2000: With media owners fretting about how they might sell single media channels internationally, Emap launches Emap Advertising, headed by Tom Toumazis, to offer a UK cross-media sale, embracing magazines, websites, TV channels and radio stations.
2001: AOL Time Warner creates a New York-based unit called Global Marketing Solutions, headed by Myer Berlow, to offer packages across the group's US assets - including the internet, interactive TV, cable TV, magazines and point of sale. Some buyers suspect it's merely a ruse to gain online advertising a higher place on advertisers' agendas.
2004: Emap Advertising has proved so successful that a group of separately owned media properties decides to emulate the structure. RSVP (standing for Real Sound, Vision and Print) is a joint venture bringing together Capital Radio, Viacom Brand Solutions and IPC Ignite! to offer cross-media packages. It is headed by Dan Salem (Viacom), Victoria Smith (IPC) and Mike Hope-Milne (Capital).
2006: Now the newspaper market widens its horizons, too. Dave King (who had succeeded Toumazis at Emap Advertising) arrives at The Daily Telegraph to sell the brand as a cross-media platform in 2004. In 2006, Mark Chippendale, a former sales director at Sky, is appointed as the media director at News Group, to do the same for The Sun and the News of the World.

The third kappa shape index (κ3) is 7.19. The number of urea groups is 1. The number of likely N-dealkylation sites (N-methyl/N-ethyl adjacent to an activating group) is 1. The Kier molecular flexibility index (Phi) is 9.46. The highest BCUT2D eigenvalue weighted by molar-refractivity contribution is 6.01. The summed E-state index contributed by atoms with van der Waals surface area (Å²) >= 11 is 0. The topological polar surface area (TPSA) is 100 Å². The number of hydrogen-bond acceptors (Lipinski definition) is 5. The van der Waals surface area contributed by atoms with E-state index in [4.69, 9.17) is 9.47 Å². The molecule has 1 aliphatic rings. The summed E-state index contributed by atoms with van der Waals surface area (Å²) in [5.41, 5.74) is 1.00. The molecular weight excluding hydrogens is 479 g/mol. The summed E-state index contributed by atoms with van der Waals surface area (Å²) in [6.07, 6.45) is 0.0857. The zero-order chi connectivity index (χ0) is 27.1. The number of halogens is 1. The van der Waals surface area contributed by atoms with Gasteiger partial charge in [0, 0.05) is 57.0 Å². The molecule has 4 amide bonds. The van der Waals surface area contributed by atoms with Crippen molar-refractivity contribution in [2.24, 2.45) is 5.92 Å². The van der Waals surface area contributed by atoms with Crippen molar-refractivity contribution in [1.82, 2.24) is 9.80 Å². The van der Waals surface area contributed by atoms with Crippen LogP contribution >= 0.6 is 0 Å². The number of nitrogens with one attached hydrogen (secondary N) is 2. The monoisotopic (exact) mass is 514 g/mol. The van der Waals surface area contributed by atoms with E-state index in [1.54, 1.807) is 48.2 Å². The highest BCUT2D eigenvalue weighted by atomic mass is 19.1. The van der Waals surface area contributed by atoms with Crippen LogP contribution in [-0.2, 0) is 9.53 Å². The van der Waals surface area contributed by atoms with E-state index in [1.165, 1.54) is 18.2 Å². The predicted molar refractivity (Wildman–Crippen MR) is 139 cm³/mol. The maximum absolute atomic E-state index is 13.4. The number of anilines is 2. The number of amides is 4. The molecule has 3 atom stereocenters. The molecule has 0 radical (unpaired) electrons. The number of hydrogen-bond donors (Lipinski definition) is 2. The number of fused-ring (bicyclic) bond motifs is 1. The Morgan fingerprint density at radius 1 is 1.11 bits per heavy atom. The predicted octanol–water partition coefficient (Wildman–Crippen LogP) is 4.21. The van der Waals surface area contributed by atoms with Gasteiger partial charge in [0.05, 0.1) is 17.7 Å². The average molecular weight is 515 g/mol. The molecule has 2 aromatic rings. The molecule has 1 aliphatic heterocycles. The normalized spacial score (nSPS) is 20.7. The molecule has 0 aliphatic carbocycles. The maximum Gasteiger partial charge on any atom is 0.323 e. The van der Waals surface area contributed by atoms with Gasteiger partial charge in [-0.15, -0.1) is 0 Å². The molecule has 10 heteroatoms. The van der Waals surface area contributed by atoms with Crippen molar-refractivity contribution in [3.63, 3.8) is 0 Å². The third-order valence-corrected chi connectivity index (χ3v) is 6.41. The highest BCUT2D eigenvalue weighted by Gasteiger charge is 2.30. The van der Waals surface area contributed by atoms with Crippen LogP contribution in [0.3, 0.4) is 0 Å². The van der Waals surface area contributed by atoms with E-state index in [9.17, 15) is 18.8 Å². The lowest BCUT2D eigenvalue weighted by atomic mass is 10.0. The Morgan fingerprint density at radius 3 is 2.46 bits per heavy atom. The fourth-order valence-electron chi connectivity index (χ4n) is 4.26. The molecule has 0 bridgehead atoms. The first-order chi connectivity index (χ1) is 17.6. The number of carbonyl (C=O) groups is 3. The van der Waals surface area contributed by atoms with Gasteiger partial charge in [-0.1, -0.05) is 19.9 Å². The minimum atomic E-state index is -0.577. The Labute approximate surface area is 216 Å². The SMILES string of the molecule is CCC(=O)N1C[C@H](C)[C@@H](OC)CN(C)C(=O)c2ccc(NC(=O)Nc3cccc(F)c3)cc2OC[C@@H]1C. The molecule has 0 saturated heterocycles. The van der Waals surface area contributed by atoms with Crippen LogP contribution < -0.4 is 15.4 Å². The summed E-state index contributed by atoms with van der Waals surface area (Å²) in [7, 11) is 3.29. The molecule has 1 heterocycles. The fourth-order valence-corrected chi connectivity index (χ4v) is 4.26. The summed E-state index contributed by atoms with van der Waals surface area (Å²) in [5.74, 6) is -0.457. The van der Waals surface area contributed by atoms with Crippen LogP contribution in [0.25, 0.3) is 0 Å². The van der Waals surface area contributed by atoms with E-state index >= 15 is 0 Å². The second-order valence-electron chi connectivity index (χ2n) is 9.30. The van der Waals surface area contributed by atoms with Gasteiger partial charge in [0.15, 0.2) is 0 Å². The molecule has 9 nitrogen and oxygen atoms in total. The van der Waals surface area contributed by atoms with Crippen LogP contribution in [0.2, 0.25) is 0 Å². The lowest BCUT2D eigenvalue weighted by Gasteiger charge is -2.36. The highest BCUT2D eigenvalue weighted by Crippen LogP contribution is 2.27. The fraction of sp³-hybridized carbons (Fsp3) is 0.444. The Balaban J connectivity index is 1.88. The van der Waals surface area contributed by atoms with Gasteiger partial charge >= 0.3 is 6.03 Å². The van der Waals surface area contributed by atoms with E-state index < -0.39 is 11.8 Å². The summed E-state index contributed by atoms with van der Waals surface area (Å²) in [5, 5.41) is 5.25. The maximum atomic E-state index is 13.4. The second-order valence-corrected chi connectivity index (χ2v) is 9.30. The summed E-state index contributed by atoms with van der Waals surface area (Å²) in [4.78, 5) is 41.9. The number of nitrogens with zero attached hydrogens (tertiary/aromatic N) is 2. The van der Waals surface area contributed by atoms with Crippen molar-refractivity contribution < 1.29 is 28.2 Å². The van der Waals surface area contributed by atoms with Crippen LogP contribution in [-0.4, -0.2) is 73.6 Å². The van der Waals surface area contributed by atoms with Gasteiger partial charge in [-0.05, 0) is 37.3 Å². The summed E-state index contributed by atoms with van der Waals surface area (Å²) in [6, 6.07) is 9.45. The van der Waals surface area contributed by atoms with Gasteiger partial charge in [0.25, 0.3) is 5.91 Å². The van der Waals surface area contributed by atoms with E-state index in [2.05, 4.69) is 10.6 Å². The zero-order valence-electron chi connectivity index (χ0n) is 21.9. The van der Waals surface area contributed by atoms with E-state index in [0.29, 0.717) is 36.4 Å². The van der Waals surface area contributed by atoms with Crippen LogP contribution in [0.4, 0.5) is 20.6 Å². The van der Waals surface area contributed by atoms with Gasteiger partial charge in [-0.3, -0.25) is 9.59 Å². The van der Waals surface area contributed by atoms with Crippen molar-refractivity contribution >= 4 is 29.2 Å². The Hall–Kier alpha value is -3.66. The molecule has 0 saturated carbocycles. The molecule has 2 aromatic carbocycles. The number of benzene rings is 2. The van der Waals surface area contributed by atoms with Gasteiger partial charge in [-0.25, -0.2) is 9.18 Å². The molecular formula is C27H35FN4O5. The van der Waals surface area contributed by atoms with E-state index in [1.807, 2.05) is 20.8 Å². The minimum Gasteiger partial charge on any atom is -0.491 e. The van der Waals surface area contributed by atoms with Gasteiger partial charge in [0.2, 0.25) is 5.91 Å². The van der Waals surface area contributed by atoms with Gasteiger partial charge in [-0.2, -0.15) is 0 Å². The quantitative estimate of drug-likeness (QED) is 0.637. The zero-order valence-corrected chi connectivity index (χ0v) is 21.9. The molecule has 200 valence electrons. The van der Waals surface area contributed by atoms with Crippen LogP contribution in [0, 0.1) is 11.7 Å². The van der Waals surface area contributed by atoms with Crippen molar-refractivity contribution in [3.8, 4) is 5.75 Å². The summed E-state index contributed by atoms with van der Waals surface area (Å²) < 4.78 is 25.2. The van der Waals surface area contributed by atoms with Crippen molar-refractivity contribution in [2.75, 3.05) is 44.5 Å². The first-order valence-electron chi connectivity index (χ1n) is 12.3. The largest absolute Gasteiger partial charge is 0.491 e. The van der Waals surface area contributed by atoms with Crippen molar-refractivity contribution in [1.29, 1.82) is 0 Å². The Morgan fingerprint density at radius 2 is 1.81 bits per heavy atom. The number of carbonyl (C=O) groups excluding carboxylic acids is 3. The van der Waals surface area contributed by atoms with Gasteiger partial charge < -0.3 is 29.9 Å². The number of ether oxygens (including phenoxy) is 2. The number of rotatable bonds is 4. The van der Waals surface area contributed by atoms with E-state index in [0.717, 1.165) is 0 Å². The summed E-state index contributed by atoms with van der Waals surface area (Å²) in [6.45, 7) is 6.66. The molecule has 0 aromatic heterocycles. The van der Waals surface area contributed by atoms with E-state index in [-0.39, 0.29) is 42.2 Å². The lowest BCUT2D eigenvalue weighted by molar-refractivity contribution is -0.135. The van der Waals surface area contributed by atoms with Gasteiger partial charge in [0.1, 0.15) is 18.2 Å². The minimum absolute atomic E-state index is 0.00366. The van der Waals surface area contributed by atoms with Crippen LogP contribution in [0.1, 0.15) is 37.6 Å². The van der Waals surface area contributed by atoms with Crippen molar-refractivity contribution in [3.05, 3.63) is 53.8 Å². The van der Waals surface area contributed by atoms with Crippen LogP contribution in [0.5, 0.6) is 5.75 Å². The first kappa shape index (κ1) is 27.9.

2007: Time Warner, offers another take on this, as its UK businesses gear up for a sale via the Time Warner UK Advertising Council. It will be run by Michael Steckler (AOL), Simon Cox (Turner) and IPC Advertising's managing director, Caroline McDevitt.
Fast forward ...
2009: But it's not long before the trend kicks into reverse. With digital inventory now comprising more than 90 per cent of sales at the major media owners, offline opportunities are now seen as an antiquated embarrassment - and they're hived off to third-party operations specialising in "distressed" sales.